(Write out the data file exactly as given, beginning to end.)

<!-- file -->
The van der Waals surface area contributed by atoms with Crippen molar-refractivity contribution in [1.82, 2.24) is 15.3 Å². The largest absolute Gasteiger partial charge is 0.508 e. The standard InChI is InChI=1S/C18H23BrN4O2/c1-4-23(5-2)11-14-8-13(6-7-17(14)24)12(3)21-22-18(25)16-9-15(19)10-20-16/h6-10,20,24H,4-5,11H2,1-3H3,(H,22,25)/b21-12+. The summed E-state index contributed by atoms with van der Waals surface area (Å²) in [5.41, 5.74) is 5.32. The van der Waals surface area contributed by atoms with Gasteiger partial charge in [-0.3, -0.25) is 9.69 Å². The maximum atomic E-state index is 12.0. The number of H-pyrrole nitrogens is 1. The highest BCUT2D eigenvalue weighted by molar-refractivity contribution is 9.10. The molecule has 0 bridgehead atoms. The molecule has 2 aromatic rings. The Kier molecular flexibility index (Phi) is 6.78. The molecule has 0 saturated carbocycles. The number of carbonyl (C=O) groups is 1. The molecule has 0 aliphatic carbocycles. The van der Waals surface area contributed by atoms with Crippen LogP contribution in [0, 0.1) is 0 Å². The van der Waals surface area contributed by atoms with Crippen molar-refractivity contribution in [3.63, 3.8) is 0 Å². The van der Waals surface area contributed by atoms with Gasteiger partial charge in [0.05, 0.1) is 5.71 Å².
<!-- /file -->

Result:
The van der Waals surface area contributed by atoms with Crippen molar-refractivity contribution in [1.82, 2.24) is 15.3 Å². The largest absolute Gasteiger partial charge is 0.508 e. The standard InChI is InChI=1S/C18H23BrN4O2/c1-4-23(5-2)11-14-8-13(6-7-17(14)24)12(3)21-22-18(25)16-9-15(19)10-20-16/h6-10,20,24H,4-5,11H2,1-3H3,(H,22,25)/b21-12+. The summed E-state index contributed by atoms with van der Waals surface area (Å²) in [5.41, 5.74) is 5.32. The van der Waals surface area contributed by atoms with Gasteiger partial charge in [-0.3, -0.25) is 9.69 Å². The maximum atomic E-state index is 12.0. The number of H-pyrrole nitrogens is 1. The highest BCUT2D eigenvalue weighted by molar-refractivity contribution is 9.10. The molecule has 0 bridgehead atoms. The molecule has 2 aromatic rings. The Kier molecular flexibility index (Phi) is 6.78. The molecule has 0 saturated carbocycles. The number of carbonyl (C=O) groups is 1. The molecule has 0 aliphatic carbocycles. The van der Waals surface area contributed by atoms with Crippen LogP contribution in [0, 0.1) is 0 Å². The van der Waals surface area contributed by atoms with Crippen molar-refractivity contribution in [3.63, 3.8) is 0 Å². The van der Waals surface area contributed by atoms with Gasteiger partial charge in [0.05, 0.1) is 5.71 Å².